The USCCB, headed by Arbp. Timoth Dolan of New York, said back in September 2011 that the Obamacare regulation was an “unprecedented attack on religious liberty,” and the USCCB has called for the complete repeal of the regulation. Bishops nationwide have spoken against the rule. On Feb. 5, Arlington Bp. Paul S. Loverde and Richmond Bp. Francis X. DiLorenzo, for example, had letters read to their parishes in Virginia that said, “[T]he administration has cast aside the First Amendment to the Constitution of the United States, denying to Catholics our nation’s first and most fundamental freedom, that of religious liberty. And as a result, unless the rule is overturned, we Catholics will be compelled either to violate our consciences, or to drop health coverage for our employees (and suffer the penalties for doing so). The administration’s sole concession was to give our institutions one year to comply.”
“We cannot — we will not — comply with this unjust law,” the bishops wrote.
In an attempt to quell the criticism, President Barack Obama gave a statement on Feb. 10 from the White House in which he said, “Today, we've reached a decision on how to move forward. Under the rule, women will still have access to free preventive care that includes contraceptive services -- no matter where they work. So that core principle remains. But if a woman’s employer is a charity or a hospital that has a religious objection to providing contraceptive services as part of their health plan, the insurance company -- not the hospital, not the charity -- will be required to reach out and offer the woman contraceptive care free of charge, without co-pays and without hassles.”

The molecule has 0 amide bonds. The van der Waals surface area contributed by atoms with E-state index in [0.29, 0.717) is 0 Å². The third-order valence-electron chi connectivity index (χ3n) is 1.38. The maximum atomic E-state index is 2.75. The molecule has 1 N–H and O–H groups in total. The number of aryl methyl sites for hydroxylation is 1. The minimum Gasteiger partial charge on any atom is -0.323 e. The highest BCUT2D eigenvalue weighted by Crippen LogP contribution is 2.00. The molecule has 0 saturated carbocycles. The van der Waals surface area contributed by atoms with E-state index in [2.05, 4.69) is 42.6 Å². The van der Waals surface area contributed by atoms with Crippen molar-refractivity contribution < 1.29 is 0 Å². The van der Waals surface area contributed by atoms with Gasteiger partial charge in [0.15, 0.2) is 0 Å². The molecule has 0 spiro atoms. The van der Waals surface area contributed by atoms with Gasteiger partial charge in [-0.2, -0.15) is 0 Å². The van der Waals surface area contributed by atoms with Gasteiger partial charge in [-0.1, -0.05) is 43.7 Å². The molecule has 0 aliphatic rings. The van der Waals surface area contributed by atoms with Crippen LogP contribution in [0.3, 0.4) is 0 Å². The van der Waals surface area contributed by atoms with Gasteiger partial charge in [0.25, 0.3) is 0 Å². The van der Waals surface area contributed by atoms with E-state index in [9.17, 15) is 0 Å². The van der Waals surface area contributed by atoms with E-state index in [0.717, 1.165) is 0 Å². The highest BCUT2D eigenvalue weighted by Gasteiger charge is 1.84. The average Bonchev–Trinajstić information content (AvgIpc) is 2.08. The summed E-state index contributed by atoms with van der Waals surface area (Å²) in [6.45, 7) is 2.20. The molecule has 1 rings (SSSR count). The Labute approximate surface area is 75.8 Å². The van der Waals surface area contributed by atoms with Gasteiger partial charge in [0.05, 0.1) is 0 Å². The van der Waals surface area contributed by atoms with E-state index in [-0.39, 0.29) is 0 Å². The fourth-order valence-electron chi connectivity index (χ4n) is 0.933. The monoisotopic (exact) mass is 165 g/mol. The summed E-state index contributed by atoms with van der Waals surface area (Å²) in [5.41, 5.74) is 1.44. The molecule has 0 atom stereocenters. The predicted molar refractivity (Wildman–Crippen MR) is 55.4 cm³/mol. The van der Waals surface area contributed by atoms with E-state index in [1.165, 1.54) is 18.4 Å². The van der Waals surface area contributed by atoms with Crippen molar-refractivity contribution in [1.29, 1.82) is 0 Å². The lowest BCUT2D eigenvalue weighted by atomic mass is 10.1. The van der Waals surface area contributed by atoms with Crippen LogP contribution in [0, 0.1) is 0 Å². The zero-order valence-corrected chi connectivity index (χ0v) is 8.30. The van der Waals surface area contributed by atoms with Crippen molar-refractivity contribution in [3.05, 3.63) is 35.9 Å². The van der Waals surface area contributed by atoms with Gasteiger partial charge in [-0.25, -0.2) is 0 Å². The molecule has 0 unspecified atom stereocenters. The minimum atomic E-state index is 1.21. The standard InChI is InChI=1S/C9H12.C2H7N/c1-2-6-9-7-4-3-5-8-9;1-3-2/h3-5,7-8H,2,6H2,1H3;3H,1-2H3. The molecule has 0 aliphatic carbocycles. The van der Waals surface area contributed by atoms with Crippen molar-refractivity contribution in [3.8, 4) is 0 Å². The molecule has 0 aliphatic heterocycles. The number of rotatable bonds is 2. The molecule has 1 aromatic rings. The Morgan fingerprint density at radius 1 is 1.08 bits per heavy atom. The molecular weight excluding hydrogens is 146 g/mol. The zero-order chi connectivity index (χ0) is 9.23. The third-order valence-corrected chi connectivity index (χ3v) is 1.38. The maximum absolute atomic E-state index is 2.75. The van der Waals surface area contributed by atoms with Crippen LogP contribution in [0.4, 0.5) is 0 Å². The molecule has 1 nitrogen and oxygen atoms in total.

Obama did not announce any change at all to the administrations’ sterilization-contraceptive-abortifacient mandate insofar as it applies to individuals and private-sector business owners who will still be forced by the government to buy and/or provide health insurance plans that cover sterilizations, contraceptives and abortifacients even if those things directly violate the teachings of their religion and their conscience.
In a statement about Obama’s announcement, McIntosh said, “Because of the public backlash, the administration has proposed a ‘compromise’ that is no better than the original rule. The so-called compromise requires insurance companies to provide the conscience-violating services, but of course, religious groups are thus required to pay for the services anyway if they have insurance plans for their employees.”
And in his letter to Boehner and McConnell, McIntosh also wrote: “The first responsibility of the president is to uphold the Constitution, not find ways to ‘balance’ it against other priorities. The First Amendment’s protection of religious liberty is non-negotiable.”
“On top of the unconscionable treatment of religious organizations in the new rule, the Obama administration’s new mandate requires that services be provided at no cost to beneficiaries,” said McIntosh. “Of course, we all know that ‘free’ health care means rising premiums and taxes on everyone, including those who are supposedly getting them for free. This is just another example of how ObamaCare is a massive drag on our economy and needs to be repealed.”